Cast: George C. Scott, Trish Van Devere, and Melvyn Douglas

Peter Medak's cult classic is easily one of the scariest – and often overlooked – haunted house flicks of all time. George C. Scott stars as a famed composer who moves to a mansion in Seattle, which he soon believes to be haunted. Screenwriter Russell Hunter has said that the film is based on the paranormal activity he experienced while living in the Henry Treat Rogers mansion in Denver.

For fans of: The Haunting of Hill House, The Uninvited, and The Innocents.

Cat People

Now Streaming on Shudder

Release date: 1982

Director: Paul Schrader

Cast: Nastassja Kinski, Malcolm McDowell, and John Heard

Loosely based on the story by DeWitt Bodeen (who wrote the 1942 film, which is not great), Cat People stars Nastassja Kinski as a young woman whose sexual awakening is intertwined with the discovery that she can transform into a black leopard. Schrader (who did not write the screenplay for this one) once described the film as having "more skin than blood" – an apt description for this erotic horror thriller. Cat People also features a score by the great Giorgio Moroder, with David Bowie providing vocals on the film's title track (memorably repurposed by Quentin Tarantino in Inglourious Basterds).

For fans of: Ginger Snaps, Raw, and Sleepwalkers (yeah, I said it).

Five Day Lover

Now Streaming on Kanopy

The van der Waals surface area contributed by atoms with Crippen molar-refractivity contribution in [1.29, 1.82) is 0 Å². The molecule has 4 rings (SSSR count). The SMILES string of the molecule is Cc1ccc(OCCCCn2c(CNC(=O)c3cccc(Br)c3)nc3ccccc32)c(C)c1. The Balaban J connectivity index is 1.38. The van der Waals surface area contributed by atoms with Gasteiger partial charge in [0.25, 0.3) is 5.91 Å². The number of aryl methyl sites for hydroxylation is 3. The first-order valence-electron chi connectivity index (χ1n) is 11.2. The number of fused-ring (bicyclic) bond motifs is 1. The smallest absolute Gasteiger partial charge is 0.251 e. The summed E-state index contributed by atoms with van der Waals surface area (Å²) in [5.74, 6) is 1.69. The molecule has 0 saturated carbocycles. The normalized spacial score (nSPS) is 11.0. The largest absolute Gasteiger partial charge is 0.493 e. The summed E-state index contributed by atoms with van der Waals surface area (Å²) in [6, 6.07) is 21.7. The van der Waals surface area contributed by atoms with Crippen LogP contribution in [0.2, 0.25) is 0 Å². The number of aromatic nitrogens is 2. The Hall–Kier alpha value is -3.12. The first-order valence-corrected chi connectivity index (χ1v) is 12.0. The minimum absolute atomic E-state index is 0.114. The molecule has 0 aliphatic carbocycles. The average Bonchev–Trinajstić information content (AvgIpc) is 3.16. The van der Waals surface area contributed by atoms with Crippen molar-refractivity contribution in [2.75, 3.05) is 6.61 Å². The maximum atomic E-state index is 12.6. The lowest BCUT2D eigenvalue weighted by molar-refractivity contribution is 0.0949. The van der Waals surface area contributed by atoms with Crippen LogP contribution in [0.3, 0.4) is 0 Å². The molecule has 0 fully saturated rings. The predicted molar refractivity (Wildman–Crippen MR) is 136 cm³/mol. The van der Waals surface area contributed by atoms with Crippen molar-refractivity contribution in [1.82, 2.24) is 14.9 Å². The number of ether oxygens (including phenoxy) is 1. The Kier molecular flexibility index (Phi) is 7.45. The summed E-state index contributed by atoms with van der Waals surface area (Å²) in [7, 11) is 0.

Release date: 1961

Director: Philippe de Broca

Cast: Jean Seberg, Jean-Pierre Cassel, and Micheline Presle

Also known by its original French title L'Amant de Cinq Jours, this sex comedy follows an Englishwoman named Claire (Seberg) who, seeking release from her monotonous marriage, strikes up an affair with her best friend's lover, the wealthy and enigmatic Antoine – with whom she can only spend a few days a week. Despite the complicated web of relationships, everything goes smoothly for a time, until Claire's best friend catches wind of the affair.

For fans of: Closer, Adore, and You Must Remember This' "Jean and Jane" series.

Burden of Dreams

Now Streaming on Kanopy

Release date: 1982

Director: Les Blank

Cast: Werner Herzog and Klaus Kinski

After watching Fitzcarraldo (see above), you should immediately check out Burden of Dreams, Les Blank's exceedingly fascinating documentary about the making of Herzog's film. Echoing the plot and themes of his own film, it took Herzog nearly five years to finish Fitzcarraldo – largely because he refused to use special effects, models, or professional background extras. The most spectacular example of Herzog's relentless and seemingly irrational ambition comes when 100 native Indians attempt to drag a 320-ton steamship over a steep hill. Burden of Dreams is also an amazing document of the relationship between Herzog and Kinski, which would be further explored by the filmmaker himself in 1999's My Best Fiend.

For fans of: Herzog, F for Fake, and Lost Soul: The Doomed Journey of Richard Stanley's Island of Dr. Moreau.